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Thanks so much - Russell

Pre-Earth Day Stencil Archive Uploads - Listen to the Silent Trees

Welcome back, xsacto! It has been too long. Also, thus ends the 2020 TXMX submissions (unless I pull pics off of his Flickr)
Photo: xsacto's Alfred E. Zappa, with the walking birds (chirp, chirp).

xsacto returns!

fnnch gets in on the COVID-19 reaction

>NEW< Anagard, Indonesia

>NEW< Seileise (Hamburg DE)

>NEW< Zelos (Hamburg DE)

Street Dr. Dude

Rolf and le Loup (just one)

Rude (just one)

Just another day on aerosol earth

Just Another Day on Aerosol Earth
(hi-res image here: NASA's Astronomy Photo of the Day)

Model Visualization Credit: NASA Earth Observatory, GEOS FP, Joshua Stevens

It was just another day on aerosol Earth. For August 23, 2018, the identification and distribution of aerosols in the Earth's atmosphere is shown in this dramatic, planet-wide digital visualization. Produced in real time, the Goddard Earth Observing System Forward Processing (GEOS FP) model relies on a combination of Earth-observing satellite and ground-based data to calculate the presence of types of aerosols, tiny solid particles and liquid droplets, as they circulate above the entire planet. This August 23rd model shows black carbon particles in red from combustion processes, like smoke from the fires in the United States and Canada, spreading across large stretches of North America and Africa. Sea salt aerosols are in blue, swirling above threatening typhoons near South Korea and Japan, and the hurricane looming near Hawaii. Dust shown in purple hues is blowing over African and Asian deserts. The location of cities and towns can be found from the concentrations of lights based on satellite image data of the Earth at night.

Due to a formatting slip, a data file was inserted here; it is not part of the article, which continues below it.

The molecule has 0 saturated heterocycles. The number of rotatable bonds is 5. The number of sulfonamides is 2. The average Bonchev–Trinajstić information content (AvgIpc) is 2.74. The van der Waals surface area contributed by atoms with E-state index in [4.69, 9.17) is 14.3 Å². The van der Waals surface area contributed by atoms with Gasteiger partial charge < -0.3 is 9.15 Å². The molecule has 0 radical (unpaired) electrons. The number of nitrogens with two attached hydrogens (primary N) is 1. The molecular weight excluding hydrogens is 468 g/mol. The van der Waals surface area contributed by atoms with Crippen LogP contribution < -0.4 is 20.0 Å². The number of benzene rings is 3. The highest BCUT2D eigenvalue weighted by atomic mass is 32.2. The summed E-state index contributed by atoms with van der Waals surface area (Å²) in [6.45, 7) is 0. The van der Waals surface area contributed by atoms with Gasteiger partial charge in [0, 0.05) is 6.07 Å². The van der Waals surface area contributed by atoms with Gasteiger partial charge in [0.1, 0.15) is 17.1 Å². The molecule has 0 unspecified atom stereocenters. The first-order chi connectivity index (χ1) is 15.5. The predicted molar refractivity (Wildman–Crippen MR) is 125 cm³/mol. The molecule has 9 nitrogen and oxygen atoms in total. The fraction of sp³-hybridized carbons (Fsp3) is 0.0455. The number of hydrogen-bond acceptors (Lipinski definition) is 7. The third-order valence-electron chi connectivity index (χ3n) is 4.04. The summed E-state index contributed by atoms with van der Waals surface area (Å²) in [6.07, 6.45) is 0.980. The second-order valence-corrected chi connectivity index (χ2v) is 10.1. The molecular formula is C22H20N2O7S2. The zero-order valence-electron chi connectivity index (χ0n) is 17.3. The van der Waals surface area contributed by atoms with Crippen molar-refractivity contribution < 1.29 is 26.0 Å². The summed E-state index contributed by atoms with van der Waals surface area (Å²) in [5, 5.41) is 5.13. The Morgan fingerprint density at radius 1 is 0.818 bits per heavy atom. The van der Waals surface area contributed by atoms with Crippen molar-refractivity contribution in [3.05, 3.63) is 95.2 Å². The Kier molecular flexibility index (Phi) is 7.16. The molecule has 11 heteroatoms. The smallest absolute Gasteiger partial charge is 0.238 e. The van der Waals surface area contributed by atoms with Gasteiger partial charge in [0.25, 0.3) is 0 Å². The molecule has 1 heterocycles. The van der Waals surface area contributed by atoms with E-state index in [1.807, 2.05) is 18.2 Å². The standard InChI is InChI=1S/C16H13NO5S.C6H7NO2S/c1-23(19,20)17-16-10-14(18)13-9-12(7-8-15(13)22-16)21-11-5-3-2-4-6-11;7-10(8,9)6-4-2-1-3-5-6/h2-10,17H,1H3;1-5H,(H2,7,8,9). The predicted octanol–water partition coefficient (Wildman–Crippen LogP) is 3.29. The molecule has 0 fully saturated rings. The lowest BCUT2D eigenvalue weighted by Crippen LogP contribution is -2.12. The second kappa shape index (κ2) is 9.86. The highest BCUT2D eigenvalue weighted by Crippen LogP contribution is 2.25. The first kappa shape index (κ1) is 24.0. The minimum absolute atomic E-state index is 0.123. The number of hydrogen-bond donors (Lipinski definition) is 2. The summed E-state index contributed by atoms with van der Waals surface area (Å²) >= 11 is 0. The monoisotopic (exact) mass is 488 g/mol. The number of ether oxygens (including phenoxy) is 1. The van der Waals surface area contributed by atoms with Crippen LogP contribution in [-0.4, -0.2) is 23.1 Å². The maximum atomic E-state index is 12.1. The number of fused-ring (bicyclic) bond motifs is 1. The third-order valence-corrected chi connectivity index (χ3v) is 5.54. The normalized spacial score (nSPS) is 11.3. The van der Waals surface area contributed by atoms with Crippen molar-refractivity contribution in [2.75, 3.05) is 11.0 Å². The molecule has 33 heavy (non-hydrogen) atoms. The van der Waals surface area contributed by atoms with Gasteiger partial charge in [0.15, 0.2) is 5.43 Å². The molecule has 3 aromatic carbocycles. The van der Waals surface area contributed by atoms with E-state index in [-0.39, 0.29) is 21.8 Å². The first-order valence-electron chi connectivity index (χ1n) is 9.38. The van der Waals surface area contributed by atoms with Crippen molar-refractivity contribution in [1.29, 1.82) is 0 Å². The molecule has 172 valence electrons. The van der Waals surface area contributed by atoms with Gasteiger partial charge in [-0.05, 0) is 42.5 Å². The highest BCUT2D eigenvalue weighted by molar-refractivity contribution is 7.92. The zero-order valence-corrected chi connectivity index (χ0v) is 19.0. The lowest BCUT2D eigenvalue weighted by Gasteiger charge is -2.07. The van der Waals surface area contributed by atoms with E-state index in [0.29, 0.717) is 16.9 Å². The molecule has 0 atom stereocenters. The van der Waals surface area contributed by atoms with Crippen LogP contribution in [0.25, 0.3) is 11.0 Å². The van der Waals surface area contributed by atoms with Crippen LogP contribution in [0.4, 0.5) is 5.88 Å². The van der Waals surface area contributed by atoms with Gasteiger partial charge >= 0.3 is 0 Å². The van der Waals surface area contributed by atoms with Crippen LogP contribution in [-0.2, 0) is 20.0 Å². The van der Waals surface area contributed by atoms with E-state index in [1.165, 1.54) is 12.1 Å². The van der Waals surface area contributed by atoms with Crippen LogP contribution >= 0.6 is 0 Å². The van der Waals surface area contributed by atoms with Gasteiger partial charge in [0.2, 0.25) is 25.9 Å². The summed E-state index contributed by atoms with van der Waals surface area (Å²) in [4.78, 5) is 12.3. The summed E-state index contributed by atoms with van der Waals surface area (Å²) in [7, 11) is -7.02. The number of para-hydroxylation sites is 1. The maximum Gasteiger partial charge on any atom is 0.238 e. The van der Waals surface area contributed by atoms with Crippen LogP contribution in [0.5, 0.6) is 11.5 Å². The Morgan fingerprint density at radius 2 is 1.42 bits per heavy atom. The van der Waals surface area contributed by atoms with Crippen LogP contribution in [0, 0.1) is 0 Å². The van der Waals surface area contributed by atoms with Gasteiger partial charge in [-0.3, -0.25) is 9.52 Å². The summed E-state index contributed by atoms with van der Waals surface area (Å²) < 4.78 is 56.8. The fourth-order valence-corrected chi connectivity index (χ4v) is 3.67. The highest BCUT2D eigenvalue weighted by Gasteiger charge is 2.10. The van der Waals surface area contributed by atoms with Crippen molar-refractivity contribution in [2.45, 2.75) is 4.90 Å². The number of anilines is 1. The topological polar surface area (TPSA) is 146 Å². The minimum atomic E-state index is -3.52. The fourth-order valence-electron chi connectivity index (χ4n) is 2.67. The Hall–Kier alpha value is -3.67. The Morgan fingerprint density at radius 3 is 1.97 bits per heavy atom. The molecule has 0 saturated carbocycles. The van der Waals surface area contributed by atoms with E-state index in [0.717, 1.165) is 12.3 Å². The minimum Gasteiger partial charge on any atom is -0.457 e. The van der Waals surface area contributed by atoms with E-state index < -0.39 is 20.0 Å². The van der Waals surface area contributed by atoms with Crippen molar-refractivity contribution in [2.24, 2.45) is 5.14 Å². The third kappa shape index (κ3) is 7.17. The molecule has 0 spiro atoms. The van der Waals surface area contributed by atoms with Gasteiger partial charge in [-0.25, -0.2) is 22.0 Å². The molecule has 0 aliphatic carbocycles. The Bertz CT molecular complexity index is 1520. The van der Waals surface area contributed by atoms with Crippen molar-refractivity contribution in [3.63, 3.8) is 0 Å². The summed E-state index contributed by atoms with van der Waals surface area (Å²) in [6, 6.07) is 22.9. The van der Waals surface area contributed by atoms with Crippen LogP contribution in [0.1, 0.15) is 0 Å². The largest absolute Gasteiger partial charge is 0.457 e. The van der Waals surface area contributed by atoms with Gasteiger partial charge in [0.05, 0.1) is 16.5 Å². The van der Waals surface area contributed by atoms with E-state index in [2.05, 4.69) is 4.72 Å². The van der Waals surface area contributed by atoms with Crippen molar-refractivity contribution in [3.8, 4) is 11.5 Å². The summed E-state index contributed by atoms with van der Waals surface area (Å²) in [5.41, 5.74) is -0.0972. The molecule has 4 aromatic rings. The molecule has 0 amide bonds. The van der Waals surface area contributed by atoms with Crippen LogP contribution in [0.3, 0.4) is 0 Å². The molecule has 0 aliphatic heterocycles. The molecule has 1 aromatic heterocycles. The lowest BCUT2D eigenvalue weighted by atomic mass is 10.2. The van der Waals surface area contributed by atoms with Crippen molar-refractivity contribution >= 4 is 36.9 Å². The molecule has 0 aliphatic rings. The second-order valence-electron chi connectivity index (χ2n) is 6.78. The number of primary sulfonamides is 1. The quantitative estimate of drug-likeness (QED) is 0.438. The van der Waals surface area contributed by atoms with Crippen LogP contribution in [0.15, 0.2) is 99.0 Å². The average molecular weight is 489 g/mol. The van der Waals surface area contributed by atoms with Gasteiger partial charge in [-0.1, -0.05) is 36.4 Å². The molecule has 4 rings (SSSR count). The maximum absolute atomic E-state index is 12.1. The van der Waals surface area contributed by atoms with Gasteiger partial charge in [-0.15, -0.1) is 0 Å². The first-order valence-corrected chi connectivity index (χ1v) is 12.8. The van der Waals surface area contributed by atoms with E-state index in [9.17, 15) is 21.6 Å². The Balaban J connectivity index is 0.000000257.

NASA's Earth Observatory has a page on aerosols, showing optical depth. They have a mov file showing optical depth from 2000 to 2020, with select and compare options. According to the site, "tiny solid and liquid particles suspended in the atmosphere are called aerosols. Windblown dust, sea salts, volcanic ash, smoke from wildfires, and pollution from factories are all examples of aerosols. Depending upon their size, type, and location, aerosols can either cool the surface, or warm it. They can help clouds to form, or they can inhibit cloud formation. And if inhaled, some aerosols can be harmful to people's health."

Literal COVID-themed Upload Stencil Special

Submission thanks to: TXMX, Josiah, Tiago, LisaRuth, Larry S., Steven Bracco
Photo: Free Hugs Cancelled wheatpaste by Jeremy Novy

Surprise Quarantine Visit with TXMX uploads from Hamburg

COVID-related, from fnnch (the Castro, SF)

COVID-related, from Jeremy Novy (just one)

COVID-related, from San Francisco’s Mission District

COVID-related, from LA (just one)

COVID-related, from Estonia (just one)

COVID-related, from France (just one)

COVID-related, from India (just one)

COVID-related, from UK

COVID-related, from NYC

COVID-related, from Portland, OR (rent strike!)

COVID-related, from Austin, TX (rent strike!)

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